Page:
The game is quite short and you can play it in less than an hour. I don't really think the duration of a game is a pro or a con--I like games that are engrossing but as a working person I don't always have enough time to play games that take several hours.
When we first played the game, we forgot the rule that hidden cards are turned over when someone challenges them and loses. This made the game a little more complicated and might be an alternate way to play.
One thing that helps with this game is that the scoring makes sense. I've encountered a lot of other games recently that are fun to play but that have scoring systems that make determining the winner a bit too complicated.
One possible negative is that part of this game is based on the honor system--it might not be the best to play with someone who tends to cheat. On the other hand, with only 13 cards on either side, it's probably easy to detect cheating.
The art is great, though I agree that the cards are a little thick to shuffle.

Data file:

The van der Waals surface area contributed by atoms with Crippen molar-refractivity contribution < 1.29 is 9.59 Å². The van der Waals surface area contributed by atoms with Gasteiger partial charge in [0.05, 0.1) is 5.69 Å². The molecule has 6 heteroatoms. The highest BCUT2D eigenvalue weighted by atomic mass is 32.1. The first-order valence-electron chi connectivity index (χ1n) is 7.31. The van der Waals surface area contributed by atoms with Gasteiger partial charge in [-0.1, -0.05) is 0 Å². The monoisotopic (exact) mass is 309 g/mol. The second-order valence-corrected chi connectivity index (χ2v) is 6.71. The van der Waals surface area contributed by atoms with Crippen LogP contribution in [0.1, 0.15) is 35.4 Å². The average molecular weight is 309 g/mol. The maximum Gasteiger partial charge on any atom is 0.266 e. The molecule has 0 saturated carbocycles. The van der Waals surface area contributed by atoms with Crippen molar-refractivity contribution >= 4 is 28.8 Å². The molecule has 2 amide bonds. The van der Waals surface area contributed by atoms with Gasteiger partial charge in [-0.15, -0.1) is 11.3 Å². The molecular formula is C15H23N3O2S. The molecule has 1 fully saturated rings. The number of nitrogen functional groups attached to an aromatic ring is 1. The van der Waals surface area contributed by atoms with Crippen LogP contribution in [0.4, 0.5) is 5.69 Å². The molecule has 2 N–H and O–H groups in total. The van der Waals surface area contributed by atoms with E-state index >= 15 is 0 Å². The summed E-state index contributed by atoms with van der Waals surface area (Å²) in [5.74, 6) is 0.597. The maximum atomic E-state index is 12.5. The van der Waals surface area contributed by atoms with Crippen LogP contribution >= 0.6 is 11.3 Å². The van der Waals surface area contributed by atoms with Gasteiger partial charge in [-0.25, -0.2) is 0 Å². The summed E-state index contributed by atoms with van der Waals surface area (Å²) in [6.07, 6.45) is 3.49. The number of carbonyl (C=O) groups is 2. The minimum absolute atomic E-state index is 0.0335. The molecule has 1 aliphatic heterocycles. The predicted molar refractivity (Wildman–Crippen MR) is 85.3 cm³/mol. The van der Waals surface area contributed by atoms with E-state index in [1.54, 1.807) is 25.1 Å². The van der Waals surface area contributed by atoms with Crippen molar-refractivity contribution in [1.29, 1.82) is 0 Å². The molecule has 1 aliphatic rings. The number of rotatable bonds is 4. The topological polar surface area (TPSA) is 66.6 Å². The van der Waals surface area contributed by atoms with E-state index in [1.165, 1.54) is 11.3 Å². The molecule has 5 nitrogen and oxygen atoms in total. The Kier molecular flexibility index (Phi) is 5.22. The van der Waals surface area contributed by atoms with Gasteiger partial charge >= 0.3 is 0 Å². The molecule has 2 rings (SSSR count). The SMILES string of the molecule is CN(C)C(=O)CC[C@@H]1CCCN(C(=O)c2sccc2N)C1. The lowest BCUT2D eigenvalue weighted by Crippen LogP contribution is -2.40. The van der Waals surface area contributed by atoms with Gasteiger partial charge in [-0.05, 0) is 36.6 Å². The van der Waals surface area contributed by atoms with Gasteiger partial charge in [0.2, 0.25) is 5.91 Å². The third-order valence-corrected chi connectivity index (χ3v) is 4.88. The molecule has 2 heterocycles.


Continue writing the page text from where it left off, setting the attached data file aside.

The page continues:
A quick light but clever game that's an excellent alternative to Knizia's recent lightweight two- player fiascos (Times Square and Great Wall of China). Though marred by poor production (sloppy board art, cards that can't be shuffled, and a theme that makes no sense at all), this game is a lot of fun and just the right level of variety and challenge for players looking for a game for 2 that demands some thinking and presents some tough choices (largely due to luck of the draw). A great balance of bluffing, tactics, and strategy in a game that's so simple that (if you can ignore the pasted-on theme) it's almost minimalist.
I'm always glad to see a new publisher of board games to burst on the scene, especially when they look exciting and interesting, as the games of Immortal Eyes Games do. Actually, Immortal Eyes isn't new but is a subsidiary of Winning Moves - a company that puts out more mainstream games. Pecking Order (Immortal Eyes Games, 2006 - Richard Garfield), one of the first two games produced by Immortal Eyes, isn't quite so mainstream. In fact, isn't that the designer of the infamous Magic the Gathering on the cover? That alone had me intrigued (although Mr. Garfield's other new game, Rocketville, is almost universally derided).